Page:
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#GenderEquality: Let’s celebrate International Women’s Day by ‘Bridging the Gender Pay Gap.’

March 8th, marks the day when the whole world unites to celebrate the victories, achievements and to appreciate the efforts put by female gender in order to make this world a better place.

International Women’s Day is also a day to address the issues which female gender faces every day in their life. And, there are so many issues to discuss; we are focusing on one major issue, the issue which is the main big hurdle in gender equality, i.e Gender Gap.

What is Gender Pay Gap?

The gender pay gap is the difference between women’s and men’s average weekly full-time equivalent earnings, expressed as a percentage of men’s earnings. The Agency calculates the national gender pay gap using Australian Bureau of Statistics’ Average Weekly Full-Time Earnings data (cat. No. 6302.0). The national gender pay gap is currently 16.2% and has hovered between 15% and 19% for the past two decades.

The gender pay gap is influenced by a number of interrelated work, family and societal factors, including stereotypes about the work women and men ‘should’ do, and the way women and men ‘should’ engage in the workforce. Other factors that contribute to the gender pay gap include:

Women and men working in different industries (industrial segregation) and different jobs (occupational segregation). Historically, female-dominated industries and jobs have attracted lower wages than male-dominated industries and jobs

a lack of women in senior positions, and a lack of part-time or flexible senior roles. Women are more likely than men to work part-time or flexibly because they still undertake most of the society’s unpaid caring work and may find it difficult to access senior roles

Women’s more precarious attachment to the workforce (largely due to their unpaid caring responsibilities)

Differences in education, work experience, and seniority

Discrimination, both direct and indirect.
Gender pay gaps can also be calculated for industries, occupations, and individual organizations.

In a time when the lines between the genders are starting to blur, the World Economic Forum released its Global Gender Gap Index this week, suggesting we have to wait another 170 years for worldwide gender parity.

1. Women Earn Less Money Than Men

The WEF reports that women’s average earnings are almost half those of men. That’s right, one-half! The average global earned income for women was estimated at Rs. 7,54,460 ($10,778) and the average men’s income was about Rs 13,91,110 ($19,873). Sadly, many women who earn money have a hard time investing it – 36% of the countries regulate women’s access to financial services. When it comes to opening a bank account, men again outnumber women. Sixty-three percent of men worldwide have bank accounts, while only 56% of women do.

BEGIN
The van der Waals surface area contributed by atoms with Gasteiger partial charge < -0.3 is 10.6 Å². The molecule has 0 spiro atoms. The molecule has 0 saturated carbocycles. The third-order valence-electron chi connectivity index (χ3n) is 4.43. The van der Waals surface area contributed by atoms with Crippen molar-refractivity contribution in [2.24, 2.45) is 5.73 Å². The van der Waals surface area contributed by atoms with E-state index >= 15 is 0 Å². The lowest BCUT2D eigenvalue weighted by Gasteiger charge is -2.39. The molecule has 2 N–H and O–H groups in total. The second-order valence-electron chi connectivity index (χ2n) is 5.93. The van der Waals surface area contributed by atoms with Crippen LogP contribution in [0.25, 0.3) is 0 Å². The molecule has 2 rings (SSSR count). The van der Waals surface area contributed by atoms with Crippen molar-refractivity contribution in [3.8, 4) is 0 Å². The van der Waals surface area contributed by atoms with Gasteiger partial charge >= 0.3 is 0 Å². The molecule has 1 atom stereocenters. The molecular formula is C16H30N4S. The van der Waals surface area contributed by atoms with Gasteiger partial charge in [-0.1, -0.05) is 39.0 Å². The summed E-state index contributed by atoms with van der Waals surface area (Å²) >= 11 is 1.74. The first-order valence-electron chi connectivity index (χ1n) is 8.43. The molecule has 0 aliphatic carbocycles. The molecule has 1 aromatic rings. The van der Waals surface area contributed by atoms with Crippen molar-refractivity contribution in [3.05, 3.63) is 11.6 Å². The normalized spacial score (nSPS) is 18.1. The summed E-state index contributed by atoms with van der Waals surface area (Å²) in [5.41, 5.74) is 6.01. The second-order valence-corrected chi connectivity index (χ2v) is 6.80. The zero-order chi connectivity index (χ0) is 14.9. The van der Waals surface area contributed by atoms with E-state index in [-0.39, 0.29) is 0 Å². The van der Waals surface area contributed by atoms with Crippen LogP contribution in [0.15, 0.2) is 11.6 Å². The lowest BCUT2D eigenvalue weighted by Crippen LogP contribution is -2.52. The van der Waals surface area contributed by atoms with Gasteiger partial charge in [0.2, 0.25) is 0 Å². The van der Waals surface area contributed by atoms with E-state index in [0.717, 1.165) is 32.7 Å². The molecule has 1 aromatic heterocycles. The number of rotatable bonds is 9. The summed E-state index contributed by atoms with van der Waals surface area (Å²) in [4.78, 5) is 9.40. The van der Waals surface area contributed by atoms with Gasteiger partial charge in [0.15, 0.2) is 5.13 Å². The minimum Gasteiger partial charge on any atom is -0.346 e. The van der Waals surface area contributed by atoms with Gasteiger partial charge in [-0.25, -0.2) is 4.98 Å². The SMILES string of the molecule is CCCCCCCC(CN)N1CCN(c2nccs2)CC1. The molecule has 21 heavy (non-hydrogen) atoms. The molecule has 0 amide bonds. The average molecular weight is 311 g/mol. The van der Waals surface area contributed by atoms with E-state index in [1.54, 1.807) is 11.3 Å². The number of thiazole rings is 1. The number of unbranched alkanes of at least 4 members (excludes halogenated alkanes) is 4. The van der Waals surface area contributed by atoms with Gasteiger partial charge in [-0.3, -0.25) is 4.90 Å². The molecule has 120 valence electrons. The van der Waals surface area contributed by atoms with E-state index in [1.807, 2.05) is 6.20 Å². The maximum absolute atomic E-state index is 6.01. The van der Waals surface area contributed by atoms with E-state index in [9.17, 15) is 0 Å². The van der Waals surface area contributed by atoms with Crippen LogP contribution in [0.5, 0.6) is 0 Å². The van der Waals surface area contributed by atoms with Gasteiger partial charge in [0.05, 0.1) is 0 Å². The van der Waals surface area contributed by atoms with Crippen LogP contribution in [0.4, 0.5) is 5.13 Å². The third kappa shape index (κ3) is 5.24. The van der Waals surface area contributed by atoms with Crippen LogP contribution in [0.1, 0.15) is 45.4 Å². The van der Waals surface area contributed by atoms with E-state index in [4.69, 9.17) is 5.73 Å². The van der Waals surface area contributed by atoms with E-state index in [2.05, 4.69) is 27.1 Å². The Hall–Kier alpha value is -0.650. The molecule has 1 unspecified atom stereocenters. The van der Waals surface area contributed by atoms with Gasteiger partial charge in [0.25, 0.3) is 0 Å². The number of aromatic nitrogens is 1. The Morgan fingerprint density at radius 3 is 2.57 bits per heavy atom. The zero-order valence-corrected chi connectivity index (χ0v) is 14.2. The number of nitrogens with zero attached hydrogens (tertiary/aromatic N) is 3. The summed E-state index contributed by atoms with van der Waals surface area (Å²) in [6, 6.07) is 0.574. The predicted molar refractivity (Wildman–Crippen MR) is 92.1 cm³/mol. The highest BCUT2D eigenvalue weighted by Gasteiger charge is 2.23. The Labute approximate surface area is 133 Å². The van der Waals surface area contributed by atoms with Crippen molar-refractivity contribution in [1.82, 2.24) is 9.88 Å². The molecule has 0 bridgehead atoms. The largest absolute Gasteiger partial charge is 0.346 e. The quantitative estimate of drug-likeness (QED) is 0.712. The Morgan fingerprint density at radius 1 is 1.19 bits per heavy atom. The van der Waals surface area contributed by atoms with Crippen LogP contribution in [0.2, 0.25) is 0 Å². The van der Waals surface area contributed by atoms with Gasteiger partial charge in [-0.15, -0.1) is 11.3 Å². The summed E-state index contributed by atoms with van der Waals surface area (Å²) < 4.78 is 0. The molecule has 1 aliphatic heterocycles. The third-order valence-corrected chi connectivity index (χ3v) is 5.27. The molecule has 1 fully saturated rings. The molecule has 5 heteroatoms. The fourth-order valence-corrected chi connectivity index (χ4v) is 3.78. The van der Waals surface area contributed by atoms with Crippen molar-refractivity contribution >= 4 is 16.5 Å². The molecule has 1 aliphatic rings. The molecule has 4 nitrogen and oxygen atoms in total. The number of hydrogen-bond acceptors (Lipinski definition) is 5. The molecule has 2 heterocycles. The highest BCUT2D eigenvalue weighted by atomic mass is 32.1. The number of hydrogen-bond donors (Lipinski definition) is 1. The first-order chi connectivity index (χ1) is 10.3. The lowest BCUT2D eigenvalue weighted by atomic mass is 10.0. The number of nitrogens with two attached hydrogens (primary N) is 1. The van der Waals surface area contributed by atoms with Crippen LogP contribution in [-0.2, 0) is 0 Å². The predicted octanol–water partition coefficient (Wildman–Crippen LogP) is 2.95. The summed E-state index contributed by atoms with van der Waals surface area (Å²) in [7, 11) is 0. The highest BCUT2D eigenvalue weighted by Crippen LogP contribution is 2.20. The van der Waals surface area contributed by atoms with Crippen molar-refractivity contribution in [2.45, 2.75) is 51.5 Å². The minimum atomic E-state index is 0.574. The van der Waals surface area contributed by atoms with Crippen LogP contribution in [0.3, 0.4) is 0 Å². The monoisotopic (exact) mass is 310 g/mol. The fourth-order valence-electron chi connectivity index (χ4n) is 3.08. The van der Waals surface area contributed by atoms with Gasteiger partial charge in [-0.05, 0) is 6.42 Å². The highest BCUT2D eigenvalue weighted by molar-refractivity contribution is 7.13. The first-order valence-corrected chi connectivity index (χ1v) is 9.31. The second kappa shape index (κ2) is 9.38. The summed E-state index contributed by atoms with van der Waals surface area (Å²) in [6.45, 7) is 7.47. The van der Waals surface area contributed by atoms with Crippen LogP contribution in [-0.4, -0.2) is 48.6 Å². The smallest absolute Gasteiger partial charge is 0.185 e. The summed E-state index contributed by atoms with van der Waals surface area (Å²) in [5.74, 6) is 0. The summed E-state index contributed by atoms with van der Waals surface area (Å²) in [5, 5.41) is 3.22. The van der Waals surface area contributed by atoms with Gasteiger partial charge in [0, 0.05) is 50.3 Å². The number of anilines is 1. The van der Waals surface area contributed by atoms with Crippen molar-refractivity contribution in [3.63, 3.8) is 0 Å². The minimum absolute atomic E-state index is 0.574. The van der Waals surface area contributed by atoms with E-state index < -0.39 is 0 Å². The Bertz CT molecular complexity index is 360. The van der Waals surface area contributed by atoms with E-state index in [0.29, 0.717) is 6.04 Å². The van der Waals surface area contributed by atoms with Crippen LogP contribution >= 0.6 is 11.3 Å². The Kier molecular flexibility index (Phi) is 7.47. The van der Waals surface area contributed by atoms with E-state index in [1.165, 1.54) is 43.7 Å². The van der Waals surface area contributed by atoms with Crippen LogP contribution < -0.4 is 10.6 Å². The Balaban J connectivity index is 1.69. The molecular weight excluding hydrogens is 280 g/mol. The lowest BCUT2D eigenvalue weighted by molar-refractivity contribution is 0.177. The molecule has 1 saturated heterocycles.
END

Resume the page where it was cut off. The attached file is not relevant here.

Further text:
Here’s Academy Award winning Actress Patricia Arquette address the ‘Gender Pay Gap’ issue in her Oscar acceptance speech.

2. Progress Is Slow (And Occasionally Backwards)

With regard to money earning, the gender gap has only narrowed 2% in the last ten years and has recently been headed in the wrong direction. When it comes to women’s economic participation, the world today is back to where it was in 2008 after a peak in 2013.

3. Women Take On More Caregiving And Housework

Perhaps not surprisingly, women worldwide take on more unpaid work like caregiving and household chores. On average, worldwide, men only do 34% of the unpaid work that women do. Sadly, research shows that this gender imbalance starts at a young age, with girls spending 30% more of their time on unpaid work than boys do.

4. Women Have Less Political Power

The largest gap that emerged between the sexes surrounded political power. After examining the gap between the number of men and women at the highest level of political decision-making (minister-level positions and parliamentary positions) as well as the ratio of women to men in years in executive office (prime minister or president) for the last 50 years, their findings weren’t so good for women. Women only have 23% of the political power that men have worldwide.

In summary, there is too much bad news. We’re talking about half of the world’s population. Waiting several lifetimes for women to reach their full potential is clearly too long. Fortunately, the countries with the smallest gender gaps vary in income, location, and lifestyle providing a hopeful sign that any country can achieve gender parity.

One characteristic shared by many of the top countries was they had a greater number of women in political power. It makes sense that women in power would prioritize advancing the welfare of other women.

Happy International Women’s Day.

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